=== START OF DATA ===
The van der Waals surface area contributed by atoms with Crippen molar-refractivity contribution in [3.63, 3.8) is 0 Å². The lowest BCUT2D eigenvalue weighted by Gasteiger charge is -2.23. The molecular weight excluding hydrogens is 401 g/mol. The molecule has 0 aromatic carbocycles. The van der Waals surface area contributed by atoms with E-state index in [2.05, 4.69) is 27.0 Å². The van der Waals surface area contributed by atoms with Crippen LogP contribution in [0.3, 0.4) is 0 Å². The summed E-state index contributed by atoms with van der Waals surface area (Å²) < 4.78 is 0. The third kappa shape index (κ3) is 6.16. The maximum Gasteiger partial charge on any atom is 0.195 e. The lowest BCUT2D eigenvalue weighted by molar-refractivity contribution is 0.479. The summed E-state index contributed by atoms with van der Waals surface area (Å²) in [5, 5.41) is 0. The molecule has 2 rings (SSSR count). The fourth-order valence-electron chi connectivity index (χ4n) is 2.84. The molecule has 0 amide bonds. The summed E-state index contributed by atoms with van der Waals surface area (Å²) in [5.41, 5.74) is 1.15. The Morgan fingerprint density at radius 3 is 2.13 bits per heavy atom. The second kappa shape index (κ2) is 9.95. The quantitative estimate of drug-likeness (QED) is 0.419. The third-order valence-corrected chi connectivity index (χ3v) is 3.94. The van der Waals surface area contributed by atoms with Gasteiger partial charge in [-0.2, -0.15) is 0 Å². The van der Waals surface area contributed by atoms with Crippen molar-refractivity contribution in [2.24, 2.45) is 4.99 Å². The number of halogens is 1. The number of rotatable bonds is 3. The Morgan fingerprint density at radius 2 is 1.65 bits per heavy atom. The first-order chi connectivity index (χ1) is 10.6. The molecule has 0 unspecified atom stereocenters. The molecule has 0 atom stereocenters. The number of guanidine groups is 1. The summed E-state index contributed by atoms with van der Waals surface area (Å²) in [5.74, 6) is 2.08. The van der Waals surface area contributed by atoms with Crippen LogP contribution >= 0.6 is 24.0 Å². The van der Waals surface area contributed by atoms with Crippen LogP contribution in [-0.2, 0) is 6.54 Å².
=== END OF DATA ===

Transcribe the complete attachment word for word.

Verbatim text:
The van der Waals surface area contributed by atoms with Crippen molar-refractivity contribution in [3.63, 3.8) is 0 Å². The lowest BCUT2D eigenvalue weighted by Gasteiger charge is -2.23. The molecular weight excluding hydrogens is 401 g/mol. The molecule has 0 aromatic carbocycles. The van der Waals surface area contributed by atoms with E-state index in [2.05, 4.69) is 27.0 Å². The van der Waals surface area contributed by atoms with Crippen LogP contribution in [0.3, 0.4) is 0 Å². The summed E-state index contributed by atoms with van der Waals surface area (Å²) < 4.78 is 0. The third kappa shape index (κ3) is 6.16. The maximum Gasteiger partial charge on any atom is 0.195 e. The lowest BCUT2D eigenvalue weighted by molar-refractivity contribution is 0.479. The summed E-state index contributed by atoms with van der Waals surface area (Å²) in [5, 5.41) is 0. The molecule has 2 rings (SSSR count). The fourth-order valence-electron chi connectivity index (χ4n) is 2.84. The molecule has 0 amide bonds. The summed E-state index contributed by atoms with van der Waals surface area (Å²) in [5.41, 5.74) is 1.15. The Morgan fingerprint density at radius 3 is 2.13 bits per heavy atom. The second kappa shape index (κ2) is 9.95. The quantitative estimate of drug-likeness (QED) is 0.419. The third-order valence-corrected chi connectivity index (χ3v) is 3.94. The van der Waals surface area contributed by atoms with Gasteiger partial charge in [-0.2, -0.15) is 0 Å². The van der Waals surface area contributed by atoms with Crippen molar-refractivity contribution in [2.24, 2.45) is 4.99 Å². The number of halogens is 1. The number of rotatable bonds is 3. The Morgan fingerprint density at radius 2 is 1.65 bits per heavy atom. The first-order chi connectivity index (χ1) is 10.6. The molecule has 0 unspecified atom stereocenters. The molecule has 0 atom stereocenters. The number of guanidine groups is 1. The summed E-state index contributed by atoms with van der Waals surface area (Å²) in [5.74, 6) is 2.08. The van der Waals surface area contributed by atoms with Crippen LogP contribution >= 0.6 is 24.0 Å². The van der Waals surface area contributed by atoms with Crippen LogP contribution in [-0.2, 0) is 6.54 Å².